The character’s stay true to themselves. There are some great lines (like when Wesley lets Bianca know that he doesn’t chase girls but he’s chasing her–SWOON) and some real tension (Bianca’s alcoholic father who snaps and her selfish, though apologetic, mother). I enjoy the character’s backstories as well but I feel like some of it is a bit of a stretch. Wesley’s motivation toward his grandmother and sister, for example, seem a bit thin and underdeveloped. Also, Bianca’s relationship with Todd or Toby What’s-Its and their break-up just seemed very unrealistic in the “Hollywood romantic de-coupling” sort of way. I mean I get it, but it wasn’t my favorite resolution. I guess with books I just feel that authors have more room to end with a twist than they do in cinema and I’m a bit disappointed when they don’t. The girl hates the boy. The boy doesn’t want the girl. The boy not wanting the girl makes the girl want the boy. One or both of them screw it up until they realize what it’s cost them and then in a one quirky fell swoop, they’ve righted their upturned love boat and all’s right with the world. So in my predictions I had hoped they’d evolve beyond this and focus more on valuing themselves over the opinions of others–which they do, to some extent. I will give the author credit for Bianca setting some rules, though, moving forward. THAT is more like it.
As for the movie, a wise woman once told me: “you have to treat them as totally separate things.” She is right. You should listen to her. They are nothing alike. Read the book first if you can. I will say that there are parts of each character (movie versions vs literary versions) that I enjoy in each medium but not enough to make up for the ridiculously HUGE liberties taken with Keplinger’s novel. We’re talking a Pangea type departure here.
On that note, I’m going to wrap this up kids. Thank you so much for reading The D.U.F.F. with me. I’m glad we did it and I’m glad I (finally) read the book that has been plaguing me for the better part of a year. It was definitely worth it and I miss having a book club of sorts to discuss these things. I know a blog type setting isn’t exactly ideal for a “discussion” per say but it’s a work in progress. For those of you following along on Instagram, what are your thoughts on scheduling out a window (maybe 30-45minutes) to do an Instagram Live discussing our questions, thoughts, and expectations as we review the next book? Let me know in the comments below! If you aren’t already, be sure you’re following along here at milestogo.org AND on Instagram @milestogoxo so you don’t miss out. Until next time, I wish you all good things. Always. XO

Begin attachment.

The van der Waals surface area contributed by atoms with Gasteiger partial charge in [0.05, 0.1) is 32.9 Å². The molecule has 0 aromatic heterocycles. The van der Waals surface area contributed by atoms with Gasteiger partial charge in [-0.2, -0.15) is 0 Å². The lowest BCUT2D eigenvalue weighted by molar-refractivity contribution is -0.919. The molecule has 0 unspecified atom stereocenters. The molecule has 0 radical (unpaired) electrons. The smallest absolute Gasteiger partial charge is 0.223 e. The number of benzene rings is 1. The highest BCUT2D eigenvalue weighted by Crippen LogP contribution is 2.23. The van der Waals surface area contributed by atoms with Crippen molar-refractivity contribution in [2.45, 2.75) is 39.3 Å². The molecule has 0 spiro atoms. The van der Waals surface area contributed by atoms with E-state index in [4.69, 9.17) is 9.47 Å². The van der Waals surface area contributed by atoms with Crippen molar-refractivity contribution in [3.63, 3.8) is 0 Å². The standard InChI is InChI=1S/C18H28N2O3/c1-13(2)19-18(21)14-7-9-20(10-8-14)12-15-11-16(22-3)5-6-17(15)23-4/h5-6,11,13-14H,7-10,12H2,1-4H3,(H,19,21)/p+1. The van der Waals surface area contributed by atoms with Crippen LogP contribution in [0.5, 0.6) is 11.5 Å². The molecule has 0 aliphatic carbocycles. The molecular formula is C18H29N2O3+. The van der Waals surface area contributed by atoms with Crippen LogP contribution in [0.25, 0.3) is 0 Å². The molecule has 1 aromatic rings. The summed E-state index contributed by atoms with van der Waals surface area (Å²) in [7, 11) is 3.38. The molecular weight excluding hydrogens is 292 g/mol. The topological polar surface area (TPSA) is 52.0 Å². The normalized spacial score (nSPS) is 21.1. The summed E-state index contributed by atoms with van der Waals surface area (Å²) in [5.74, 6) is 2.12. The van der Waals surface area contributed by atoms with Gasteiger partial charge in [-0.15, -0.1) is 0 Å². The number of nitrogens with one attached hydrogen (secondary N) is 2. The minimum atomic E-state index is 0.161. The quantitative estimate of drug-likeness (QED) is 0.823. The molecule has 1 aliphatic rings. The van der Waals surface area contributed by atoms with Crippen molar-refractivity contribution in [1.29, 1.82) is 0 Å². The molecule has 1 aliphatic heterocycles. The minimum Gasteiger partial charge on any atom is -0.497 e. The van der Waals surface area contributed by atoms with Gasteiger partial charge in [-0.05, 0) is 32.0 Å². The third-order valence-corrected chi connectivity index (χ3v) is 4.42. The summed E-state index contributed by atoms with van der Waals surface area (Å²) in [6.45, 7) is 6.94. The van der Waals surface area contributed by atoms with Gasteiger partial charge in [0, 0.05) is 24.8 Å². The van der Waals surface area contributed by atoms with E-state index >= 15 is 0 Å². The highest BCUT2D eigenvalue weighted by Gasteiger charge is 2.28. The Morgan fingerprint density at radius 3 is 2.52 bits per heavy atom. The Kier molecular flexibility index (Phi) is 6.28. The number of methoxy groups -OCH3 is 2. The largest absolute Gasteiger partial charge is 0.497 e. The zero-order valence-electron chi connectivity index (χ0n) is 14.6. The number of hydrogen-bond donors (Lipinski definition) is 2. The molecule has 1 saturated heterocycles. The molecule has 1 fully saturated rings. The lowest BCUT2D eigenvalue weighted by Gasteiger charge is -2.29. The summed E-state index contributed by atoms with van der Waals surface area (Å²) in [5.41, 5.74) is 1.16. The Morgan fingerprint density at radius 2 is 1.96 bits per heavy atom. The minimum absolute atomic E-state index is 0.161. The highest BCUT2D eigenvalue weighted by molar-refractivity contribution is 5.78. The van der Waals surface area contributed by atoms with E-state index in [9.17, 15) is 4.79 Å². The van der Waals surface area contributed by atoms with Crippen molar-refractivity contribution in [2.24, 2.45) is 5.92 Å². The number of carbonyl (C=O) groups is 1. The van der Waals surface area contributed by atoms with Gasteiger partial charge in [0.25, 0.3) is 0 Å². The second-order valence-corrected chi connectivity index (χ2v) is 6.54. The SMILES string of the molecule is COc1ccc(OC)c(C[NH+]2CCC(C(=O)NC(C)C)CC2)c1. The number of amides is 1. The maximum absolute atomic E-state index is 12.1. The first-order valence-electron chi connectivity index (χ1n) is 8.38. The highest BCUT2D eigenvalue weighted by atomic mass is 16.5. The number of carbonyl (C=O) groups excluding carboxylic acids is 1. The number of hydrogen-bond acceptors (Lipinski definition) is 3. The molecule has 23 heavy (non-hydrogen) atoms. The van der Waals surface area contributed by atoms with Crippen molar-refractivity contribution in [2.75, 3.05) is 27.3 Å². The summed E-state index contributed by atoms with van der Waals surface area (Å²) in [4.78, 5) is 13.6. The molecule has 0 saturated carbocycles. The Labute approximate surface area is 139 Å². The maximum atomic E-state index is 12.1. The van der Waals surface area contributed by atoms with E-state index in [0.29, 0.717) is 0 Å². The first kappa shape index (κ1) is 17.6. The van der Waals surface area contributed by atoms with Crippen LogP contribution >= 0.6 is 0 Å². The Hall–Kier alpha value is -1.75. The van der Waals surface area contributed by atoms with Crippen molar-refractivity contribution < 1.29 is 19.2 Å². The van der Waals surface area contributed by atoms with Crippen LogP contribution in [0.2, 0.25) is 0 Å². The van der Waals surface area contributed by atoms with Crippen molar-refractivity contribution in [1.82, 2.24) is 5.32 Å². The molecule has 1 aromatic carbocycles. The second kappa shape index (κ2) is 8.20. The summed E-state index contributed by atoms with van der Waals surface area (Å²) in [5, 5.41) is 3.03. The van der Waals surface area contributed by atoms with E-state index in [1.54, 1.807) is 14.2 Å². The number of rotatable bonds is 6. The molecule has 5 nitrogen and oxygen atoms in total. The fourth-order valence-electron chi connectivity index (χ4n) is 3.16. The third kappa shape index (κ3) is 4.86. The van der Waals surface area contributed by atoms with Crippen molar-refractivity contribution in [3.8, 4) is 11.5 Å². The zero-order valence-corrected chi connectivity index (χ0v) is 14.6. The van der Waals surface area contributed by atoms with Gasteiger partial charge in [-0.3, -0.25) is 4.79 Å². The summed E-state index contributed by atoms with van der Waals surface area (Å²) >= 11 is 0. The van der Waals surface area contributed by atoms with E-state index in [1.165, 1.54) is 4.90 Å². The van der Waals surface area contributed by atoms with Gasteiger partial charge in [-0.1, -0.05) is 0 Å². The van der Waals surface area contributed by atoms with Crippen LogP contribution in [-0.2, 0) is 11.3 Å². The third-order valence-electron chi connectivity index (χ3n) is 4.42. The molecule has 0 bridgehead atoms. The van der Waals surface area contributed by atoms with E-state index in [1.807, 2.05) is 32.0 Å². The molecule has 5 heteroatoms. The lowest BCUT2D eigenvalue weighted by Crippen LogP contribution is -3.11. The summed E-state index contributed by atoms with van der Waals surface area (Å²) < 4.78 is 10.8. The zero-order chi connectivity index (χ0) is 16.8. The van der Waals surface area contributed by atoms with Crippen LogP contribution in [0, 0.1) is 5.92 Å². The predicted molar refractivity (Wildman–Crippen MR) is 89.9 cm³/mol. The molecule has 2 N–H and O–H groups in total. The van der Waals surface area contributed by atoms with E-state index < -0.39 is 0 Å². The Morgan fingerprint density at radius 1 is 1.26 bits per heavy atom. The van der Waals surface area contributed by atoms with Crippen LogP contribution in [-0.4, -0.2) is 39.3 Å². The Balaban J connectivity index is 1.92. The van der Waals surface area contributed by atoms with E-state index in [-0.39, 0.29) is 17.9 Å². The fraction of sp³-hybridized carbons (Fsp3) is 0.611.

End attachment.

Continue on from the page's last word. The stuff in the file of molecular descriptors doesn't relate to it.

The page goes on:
P. s. You didn’t really think that I would forget to mention our next book, did you? I scared you there for a minute, though. So here’s where we are, tribe: I actually want to read two books. With that in mind, I need to know if y’all want to keep going with just one book a month for now or was one month too long? If you want to try two books this month and we can check in at the end of January, maybe reevaluate some things for February, we can definitely do that, too. Let me know your thoughts in the comments below or send me a message!
My January Picks:
- You are a Badass: How to Stop Doubting Your Greatness and Start Living an Awesome Life by Jen Sincero
- Turtles All the Way Down by John Green (author of The Fault in Our Stars and Paper Towns)
***UPDATE: So it may have been a bit ambitious to attempt these two books this month. I’ve fallen behind. So instead we will be focusing and discussing just the “Badass” book. Maybe next month we’ll be able to get a head start and tackle two!